09/03/2015 - 09/03/2015 26 °C
Moomba is held annually in Melbourne, and is Australia's largest free community festival and one of Australia's longest running community festivals. It is celebrated during the Labour Day long weekend (over four days, from Friday to the second Monday in March). Moomba is culturally important to Melbourne, having been celebrated since 1955 and regularly attracts up to a million people with a record attendance of 1.7 million set in 1996.
Traditional events include the Moomba parade, crowning of Moomba monarchs, fireworks displays, carnivals in the gardens along the river, river activities including watersports, water floats, the birdman rally, as well as live music and bands.
A parade (or "procession") and floats through the streets of Melbourne have been a key part of the Moomba festival since its beginning.
Each year it attracts over 100,000 people to Melbourne's city centre as well as being shown on free-to-air television in Melbourne.
The first Moomba procession was held in 1955. It was first televised in 1957, the year after the Melbourne 1956 Olympics.
The floats have an annual theme, usually an elaboration on "Let's get together and have fun", the avowed mission and vision statement of Moomba and are usually from sister cities (of which Melbourne has six), schools and community groups.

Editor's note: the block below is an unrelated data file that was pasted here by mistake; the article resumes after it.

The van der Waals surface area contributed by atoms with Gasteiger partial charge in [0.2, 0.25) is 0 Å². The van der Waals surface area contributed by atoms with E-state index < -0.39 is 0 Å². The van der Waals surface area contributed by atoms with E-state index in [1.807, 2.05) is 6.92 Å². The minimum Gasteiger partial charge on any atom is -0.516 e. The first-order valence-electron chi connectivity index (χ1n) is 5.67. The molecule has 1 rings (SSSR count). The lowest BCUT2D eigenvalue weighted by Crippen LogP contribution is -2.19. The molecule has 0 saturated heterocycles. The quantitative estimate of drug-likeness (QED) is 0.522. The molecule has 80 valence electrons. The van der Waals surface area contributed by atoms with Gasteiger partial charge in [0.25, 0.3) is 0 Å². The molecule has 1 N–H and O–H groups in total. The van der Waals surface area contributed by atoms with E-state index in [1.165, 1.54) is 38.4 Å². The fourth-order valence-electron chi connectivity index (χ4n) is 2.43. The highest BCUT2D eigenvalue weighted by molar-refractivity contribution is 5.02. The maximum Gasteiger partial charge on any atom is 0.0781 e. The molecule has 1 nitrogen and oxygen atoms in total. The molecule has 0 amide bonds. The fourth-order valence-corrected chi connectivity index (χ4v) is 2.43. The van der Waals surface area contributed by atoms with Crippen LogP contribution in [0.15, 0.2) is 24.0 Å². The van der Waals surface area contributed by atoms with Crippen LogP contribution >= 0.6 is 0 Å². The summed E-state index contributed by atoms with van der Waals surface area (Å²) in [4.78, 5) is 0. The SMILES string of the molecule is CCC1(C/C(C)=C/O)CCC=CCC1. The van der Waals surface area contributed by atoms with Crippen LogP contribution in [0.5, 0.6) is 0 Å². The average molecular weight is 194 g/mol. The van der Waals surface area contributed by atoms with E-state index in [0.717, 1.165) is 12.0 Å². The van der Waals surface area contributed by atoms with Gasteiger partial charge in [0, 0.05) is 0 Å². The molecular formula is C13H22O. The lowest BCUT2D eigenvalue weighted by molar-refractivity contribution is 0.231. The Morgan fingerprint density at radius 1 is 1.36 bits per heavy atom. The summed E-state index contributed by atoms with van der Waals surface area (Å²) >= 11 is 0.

They also promote some aspect of the arts, like singing, dancing, or design.
Swanston Street is the traditional home of the floats and spine of the city.
This year close to 2000 eager and passionate participants joined the fold.
Community designed floats dazzled in the spotlight this year and were accompanied by droves of talented performance troupes, professional and amateur dance groups, as well as school participants.
The final entry in the procession is Melbourne's Dai Loong Association’s Millennium Dragon, which normally winds its way from the ground floor to the lower ground of the museum hibernating in readiness to be awakened for the Chinese Spring Festival (Jan-Feb) and the Moomba Festival (March) each year.
Standing over three metres high, the Millennium dragon is the largest in the world requiring eight people just to carry the head.
After all have passed through, the children play in the closed off street with the celebration confetti